A new Des Moines Register/CNN/Mediacom poll from Iowa shows South Bend Mayor Pete Buttigieg with a clear lead among potential Democratic caucus-goers. Buttigieg has the support of 25 percent of likely caucus participants while Senator Elizabeth Warren has 16 percent and Joe Biden and Bernie Sanders are tied with 15 percent.
Buttigieg has gained 16 points since the September survey.
Buttigieg, the 37-year-old mayor of South Bend, Indiana, told the network the news was encouraging and his campaign felt growing momentum in the farm state, but there was “still a lot of work to do” in increasing his name recognition there.
Buttigieg also led Democratic presidential candidates in Iowa in a Monmouth University poll released on Tuesday.
A New York Times/Sienna poll released earlier this month also showed Buttigieg’s support surging in Iowa, but still behind Warren and Sanders. Nationally, he does not fare nearly as well, averaging around 8% in polls.
So what happened? Voters in Iowa and New Hampshire are different than voters just about anywhere else. They take their “First in the Nation” status very seriously and make a genuine effort to weigh the qualifications and pluses and minuses of each candidate. And they take their time making up their minds.
It’s still two and a half months until the caucuses in Iowa, leaving a lot of time for another candidate to impress. But Buttigieg has made the most of his opportunity and has impressed Iowans with his relatively moderate approach to governing. He has made a massive investment in the state, with more than 100 staffers. It is the largest operation on the ground in Iowa among all candidates and he has coupled that with a big ad budget and well-planned events.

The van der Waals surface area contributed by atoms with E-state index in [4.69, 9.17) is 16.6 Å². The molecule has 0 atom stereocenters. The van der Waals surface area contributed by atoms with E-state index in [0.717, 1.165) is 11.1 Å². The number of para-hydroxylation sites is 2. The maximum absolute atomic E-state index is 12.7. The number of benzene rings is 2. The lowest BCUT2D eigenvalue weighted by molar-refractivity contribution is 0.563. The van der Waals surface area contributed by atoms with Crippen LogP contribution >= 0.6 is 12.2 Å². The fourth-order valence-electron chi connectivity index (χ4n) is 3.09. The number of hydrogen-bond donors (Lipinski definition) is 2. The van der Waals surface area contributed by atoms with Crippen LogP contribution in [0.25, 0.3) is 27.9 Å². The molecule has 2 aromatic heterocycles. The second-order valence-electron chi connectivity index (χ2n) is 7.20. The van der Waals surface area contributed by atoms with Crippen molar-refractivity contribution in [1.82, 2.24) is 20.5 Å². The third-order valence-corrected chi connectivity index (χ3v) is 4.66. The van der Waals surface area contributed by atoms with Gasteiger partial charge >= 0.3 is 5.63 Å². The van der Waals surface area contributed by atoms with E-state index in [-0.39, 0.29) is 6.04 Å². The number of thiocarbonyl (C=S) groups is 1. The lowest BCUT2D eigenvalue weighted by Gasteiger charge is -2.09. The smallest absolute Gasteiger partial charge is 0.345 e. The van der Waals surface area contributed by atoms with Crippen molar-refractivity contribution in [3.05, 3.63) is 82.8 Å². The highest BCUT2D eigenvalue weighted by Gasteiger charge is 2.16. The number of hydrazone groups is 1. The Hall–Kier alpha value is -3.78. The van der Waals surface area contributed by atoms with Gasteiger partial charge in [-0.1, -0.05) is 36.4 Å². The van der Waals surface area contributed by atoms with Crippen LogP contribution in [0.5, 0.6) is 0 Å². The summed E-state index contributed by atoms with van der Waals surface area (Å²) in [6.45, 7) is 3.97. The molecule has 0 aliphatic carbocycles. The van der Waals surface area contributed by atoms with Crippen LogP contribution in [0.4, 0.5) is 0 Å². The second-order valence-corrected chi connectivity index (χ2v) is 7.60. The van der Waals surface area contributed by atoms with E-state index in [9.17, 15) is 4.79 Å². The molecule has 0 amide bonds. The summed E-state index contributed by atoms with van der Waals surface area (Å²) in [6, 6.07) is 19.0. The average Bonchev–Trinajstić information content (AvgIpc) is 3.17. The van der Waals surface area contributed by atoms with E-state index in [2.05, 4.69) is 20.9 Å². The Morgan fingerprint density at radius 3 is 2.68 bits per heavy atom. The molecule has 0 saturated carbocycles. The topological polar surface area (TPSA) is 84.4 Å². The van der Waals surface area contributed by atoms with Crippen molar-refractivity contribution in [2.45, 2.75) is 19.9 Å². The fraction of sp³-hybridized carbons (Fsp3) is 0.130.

Buttigieg for many seems to offer a more moderate approach than the radical policy proposals of Warren and Sanders, and unlike Biden, he does not have to fight many concerns about his age or past voting record. Among Iowa caucusgoers, 63 percent say Buttigieg’s views are about right, while only seven percent say they are too liberal and 13 percent say they are too conservative.
According to the CNN/DMR poll, Buttigieg excels with caucusgoers with incomes over $100,000 (32 percent) and self-described moderates (also 32 percent) but underperforms with union households (17 percent) and those who call themselves very liberal (12 percent).
Buttigieg performs poorly with minorities — a deficiency he is going to have to improve upon if he wants his campaign to take off nationally. Otherwise, it’s clear that the heart and soul of the Democratic Party are on the far left.
Among the candidates vying for second in this poll, Sanders has the most variation when it comes to demographic groups. His support among those who describe themselves as very liberal (34%) is nearly 20 points higher than his overall standing. Like Sanders, Warren does better with that group (32%) than her overall standing.
Sanders also does better with younger likely caucusgoers, getting 27% of those under the age of 35, compared to Buttigieg at 20%, Warren at 18% and Biden at 9%. Meanwhile, Buttigieg (28%) and Biden (27%) run about even among the oldest caucusgoers — those 65 and older — a group the former vice president had led with by more than 20 points in September. For Buttigieg, his support among the oldest likely caucusgoers marks a significant jump from his 7% standing in September.
Buttigieg can’t match the enthusiasm of Sanders and Warren supporters, and in Iowa, that might be critical. Attending a caucus is a dreary exercise in democracy and coming out in the dead of winter in Iowa to participate and hang around for several hours takes real commitment. It’s why, despite the polls, Sanders and Warren are far from being out of it and may yet turn the race on its head.
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